Articles Posted in N.D. California

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During this patent infringement action, Apple filed a motion for discovery sanctions based on a failure to produce documents after a remand. The parties apparently had agreed to limited discovery post-remand, but a dispute arose over whether discovery before remand should be supplemented or corrected.

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After filing an ex parte reexamination with the Patent Office, the defendant filed a motion to stay the action pending the ex parte reexamination.

In analyzing the request to stay the action, the district court noted that “[t]he decision of whether to stay this case during the potential ex parte reexamination is discretionary.” The district court also explained that courts have inherent power to manage their dockets, including by ordering a stay during a patent reexamination. See Ethicon, Inc. v. Quigg, 849 F.2d 1422, 1426-27 (Fed. Cir. 1988). Other cases in this district have considered, in deciding whether to stay a case pending patent reexamination or review, “(1) whether discovery is complete and whether a trial date has been set; (2) whether a stay will simplify the issues in question and trial of the case; and (3) whether a stay would unduly prejudice or present a clear tactical disadvantage to the nonmoving party.” Telemac Corp. v. Teledigital, Inc., 450 F. Supp. 2d 1107, 1111 (N.D. Cal. 2006); see In re Cygnus Telecomms. Tech., LLC, Patent Litig., 385 F. Supp. 2d 1022, 1023 (N.D. Cal. 2005).
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In this patent infringement action, IBM filed a motion to compel production of certain documents that were withheld as privileged. IBM contend that time was of the essence when it filed its motion.

The district court was not persuaded by the urgency of the request or that time “was of the essence” because the motion was filed late. As explained by the district court, “IBM’s urgency is belied by the fact that its request is late. Fact discovery closed November 18. Under Civil Local Rule 37-3, IBM’s motion to compel discovery was due within 7 days after the fact discovery deadline. Yet IBM filed its discovery motion on December 13, more than two weeks late.”
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Plaintiff, D Now, Inc. (D-Now), obtained an exclusive license to U.S. Patent No. 8,795,020, which claims a bubble blowing tube. D Now filed a patent infringement action against defendants TPF Toys Limited and TPF Toys LLC (collectively “TPF”). As explained by the district court, “[b]oth parties sell the bubble blowing tube in bouncing bubble kits, wherein the consumer can blow a bubble with the tube then use either gloves (in D Now’s product) or paddles (TPF’s product) to bounce the bubble.”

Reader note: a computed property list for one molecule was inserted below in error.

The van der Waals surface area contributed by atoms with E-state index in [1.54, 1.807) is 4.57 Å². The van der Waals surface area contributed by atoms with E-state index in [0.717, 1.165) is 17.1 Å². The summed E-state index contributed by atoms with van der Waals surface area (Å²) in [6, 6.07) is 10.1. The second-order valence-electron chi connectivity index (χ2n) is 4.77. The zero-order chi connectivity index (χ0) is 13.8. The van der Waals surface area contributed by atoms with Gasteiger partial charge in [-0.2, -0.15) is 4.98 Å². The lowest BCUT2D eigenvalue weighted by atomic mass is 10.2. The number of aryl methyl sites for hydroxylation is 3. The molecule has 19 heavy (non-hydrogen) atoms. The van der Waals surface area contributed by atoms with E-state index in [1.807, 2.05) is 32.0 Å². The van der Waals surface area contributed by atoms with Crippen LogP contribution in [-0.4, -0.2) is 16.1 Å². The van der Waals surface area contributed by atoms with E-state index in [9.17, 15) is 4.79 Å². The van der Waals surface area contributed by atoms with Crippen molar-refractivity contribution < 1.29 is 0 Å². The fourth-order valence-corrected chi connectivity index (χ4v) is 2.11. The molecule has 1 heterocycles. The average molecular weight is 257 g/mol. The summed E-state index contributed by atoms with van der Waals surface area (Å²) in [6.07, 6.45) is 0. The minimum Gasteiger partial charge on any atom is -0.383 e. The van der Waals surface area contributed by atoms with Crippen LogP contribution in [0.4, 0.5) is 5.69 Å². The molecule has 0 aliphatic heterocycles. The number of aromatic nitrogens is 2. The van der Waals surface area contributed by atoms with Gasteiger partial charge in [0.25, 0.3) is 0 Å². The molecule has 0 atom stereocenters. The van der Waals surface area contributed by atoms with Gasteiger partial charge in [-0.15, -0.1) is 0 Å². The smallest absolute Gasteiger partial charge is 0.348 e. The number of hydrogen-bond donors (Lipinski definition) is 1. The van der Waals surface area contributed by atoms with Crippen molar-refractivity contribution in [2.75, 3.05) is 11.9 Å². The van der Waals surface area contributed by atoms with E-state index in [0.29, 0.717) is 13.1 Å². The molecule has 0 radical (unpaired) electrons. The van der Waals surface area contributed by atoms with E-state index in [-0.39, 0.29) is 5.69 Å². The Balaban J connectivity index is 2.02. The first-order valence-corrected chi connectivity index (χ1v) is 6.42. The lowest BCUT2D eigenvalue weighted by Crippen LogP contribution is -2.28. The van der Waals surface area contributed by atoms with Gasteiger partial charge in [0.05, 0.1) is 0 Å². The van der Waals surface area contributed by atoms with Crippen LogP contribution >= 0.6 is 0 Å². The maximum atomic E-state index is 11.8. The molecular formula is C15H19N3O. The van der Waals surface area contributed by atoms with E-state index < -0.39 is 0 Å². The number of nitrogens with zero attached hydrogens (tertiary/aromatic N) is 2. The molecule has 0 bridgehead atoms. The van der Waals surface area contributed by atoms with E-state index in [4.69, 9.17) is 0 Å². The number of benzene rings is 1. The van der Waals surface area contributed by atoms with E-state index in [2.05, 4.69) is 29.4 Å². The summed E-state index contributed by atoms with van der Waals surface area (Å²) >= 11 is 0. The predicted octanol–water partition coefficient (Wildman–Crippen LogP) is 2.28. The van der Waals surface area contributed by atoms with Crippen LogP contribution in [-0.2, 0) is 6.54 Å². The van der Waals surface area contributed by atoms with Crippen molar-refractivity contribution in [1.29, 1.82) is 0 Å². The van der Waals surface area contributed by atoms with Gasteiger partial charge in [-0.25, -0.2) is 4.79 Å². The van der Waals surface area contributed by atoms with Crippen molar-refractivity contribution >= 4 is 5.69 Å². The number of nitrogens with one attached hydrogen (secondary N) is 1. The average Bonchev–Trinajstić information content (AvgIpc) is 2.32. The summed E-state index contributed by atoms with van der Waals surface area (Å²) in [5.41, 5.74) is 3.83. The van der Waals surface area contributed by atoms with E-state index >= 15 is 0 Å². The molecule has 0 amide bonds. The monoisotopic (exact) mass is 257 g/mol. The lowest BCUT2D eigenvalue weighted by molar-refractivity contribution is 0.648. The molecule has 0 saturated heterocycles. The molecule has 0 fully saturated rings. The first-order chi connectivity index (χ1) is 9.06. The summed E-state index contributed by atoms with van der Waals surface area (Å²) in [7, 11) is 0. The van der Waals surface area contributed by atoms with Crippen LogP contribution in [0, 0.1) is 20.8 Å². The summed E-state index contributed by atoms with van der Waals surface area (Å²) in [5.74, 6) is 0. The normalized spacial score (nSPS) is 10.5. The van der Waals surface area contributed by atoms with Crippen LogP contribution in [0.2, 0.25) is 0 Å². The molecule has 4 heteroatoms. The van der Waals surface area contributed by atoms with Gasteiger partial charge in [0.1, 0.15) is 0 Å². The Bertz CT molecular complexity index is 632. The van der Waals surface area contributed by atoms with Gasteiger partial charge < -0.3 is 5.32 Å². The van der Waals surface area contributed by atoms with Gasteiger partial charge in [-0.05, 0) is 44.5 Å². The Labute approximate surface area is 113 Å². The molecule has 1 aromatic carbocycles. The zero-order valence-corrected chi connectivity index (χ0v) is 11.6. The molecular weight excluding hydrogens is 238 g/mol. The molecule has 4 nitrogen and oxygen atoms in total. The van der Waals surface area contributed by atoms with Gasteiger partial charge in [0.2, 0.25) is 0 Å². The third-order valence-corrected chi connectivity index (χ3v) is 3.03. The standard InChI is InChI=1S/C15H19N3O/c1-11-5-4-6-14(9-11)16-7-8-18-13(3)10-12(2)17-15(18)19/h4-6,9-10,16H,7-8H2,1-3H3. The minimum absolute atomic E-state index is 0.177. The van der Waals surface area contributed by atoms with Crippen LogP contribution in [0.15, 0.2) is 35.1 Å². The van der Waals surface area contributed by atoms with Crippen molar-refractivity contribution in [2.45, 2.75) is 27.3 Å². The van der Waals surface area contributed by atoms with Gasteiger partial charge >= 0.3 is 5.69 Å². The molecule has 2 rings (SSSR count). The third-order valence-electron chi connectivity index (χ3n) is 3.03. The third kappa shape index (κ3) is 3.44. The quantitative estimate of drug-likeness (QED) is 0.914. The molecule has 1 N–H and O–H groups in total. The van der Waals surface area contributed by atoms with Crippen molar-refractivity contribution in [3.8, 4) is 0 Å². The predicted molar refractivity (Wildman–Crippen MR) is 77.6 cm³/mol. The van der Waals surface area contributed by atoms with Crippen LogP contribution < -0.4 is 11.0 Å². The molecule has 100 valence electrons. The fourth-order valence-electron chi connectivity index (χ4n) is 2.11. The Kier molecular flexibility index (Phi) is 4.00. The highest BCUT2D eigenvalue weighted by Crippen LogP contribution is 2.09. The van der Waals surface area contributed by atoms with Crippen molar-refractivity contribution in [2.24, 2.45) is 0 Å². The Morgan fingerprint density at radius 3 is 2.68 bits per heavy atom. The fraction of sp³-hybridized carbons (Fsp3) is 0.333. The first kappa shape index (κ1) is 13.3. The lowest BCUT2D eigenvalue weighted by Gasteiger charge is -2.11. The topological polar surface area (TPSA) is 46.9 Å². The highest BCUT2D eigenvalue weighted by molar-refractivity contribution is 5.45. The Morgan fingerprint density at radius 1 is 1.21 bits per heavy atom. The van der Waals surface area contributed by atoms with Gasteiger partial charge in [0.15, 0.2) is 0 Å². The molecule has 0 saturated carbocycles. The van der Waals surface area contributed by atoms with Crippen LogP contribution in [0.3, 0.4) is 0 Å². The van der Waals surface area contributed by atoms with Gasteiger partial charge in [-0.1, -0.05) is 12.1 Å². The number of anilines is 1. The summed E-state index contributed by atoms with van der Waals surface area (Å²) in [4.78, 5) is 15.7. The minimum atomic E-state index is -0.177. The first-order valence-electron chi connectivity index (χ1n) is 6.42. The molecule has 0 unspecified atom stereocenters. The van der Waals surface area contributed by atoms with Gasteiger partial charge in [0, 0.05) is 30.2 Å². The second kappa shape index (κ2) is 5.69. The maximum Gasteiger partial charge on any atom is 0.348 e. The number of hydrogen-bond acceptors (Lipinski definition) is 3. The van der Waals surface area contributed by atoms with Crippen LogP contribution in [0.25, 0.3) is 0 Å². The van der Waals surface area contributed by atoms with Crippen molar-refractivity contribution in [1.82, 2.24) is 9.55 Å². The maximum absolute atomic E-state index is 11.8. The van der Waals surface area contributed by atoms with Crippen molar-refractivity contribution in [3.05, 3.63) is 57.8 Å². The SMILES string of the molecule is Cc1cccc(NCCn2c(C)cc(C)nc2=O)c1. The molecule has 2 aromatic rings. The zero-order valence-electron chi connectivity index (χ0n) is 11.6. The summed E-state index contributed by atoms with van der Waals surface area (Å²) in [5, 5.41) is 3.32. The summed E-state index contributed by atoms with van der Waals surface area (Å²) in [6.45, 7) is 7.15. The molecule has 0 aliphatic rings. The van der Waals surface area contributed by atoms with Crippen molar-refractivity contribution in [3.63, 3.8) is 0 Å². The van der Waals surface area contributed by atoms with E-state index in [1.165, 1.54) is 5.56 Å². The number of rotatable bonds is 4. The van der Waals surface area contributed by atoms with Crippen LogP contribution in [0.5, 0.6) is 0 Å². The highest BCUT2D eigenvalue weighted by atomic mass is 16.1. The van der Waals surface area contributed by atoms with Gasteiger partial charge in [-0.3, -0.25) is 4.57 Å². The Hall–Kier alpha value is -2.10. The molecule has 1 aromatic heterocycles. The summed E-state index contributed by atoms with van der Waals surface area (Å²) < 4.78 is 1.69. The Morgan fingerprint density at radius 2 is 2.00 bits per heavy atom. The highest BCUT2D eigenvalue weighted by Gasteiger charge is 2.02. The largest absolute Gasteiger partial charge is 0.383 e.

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After the district court conducted a claim construction hearing (but before it issued an order), the district court stayed the litigation between Finjan and Symantec pending a decision by the PTAB regarding whether to institute an inter partes review (“IPR”) over the asserted patents. When the district court lifted the stay and issued a new scheduling order, Symantec filed a motion seeking additional claim construction briefing another hearing.
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In this long standing litigation between Oracle and Google, a dispute arose over the protective order and whether the disclosure of certain information violated the terms of the protective order when it was disclosed in open court. The district court explained that “[b]y long tradition, when a lawyer wishes to reveal in open court information whose disclosure is restricted by a protective order, the lawyer must first explain the restriction to the judge and (i) ask to seal the courtroom and transcript or (ii) hand up a copy of the restricted information to the judge.”

The district court then acknowledge that this practice “is not explicitly stated in our model protective order (or in the similar protective order adopted in this case), but this practice necessarily flows from the restrictions that are explicit, namely a limited list of allowed recipients that plainly omits the public. Of course, ‘the court and its personnel’ are usually allowed recipients but that phrase does not mean ‘the court, its personnel, and the public.’ Otherwise, the recipe for Coca-Cola or any other highly private information could be blurted out in open court. No one has ever claimed otherwise — until this case.”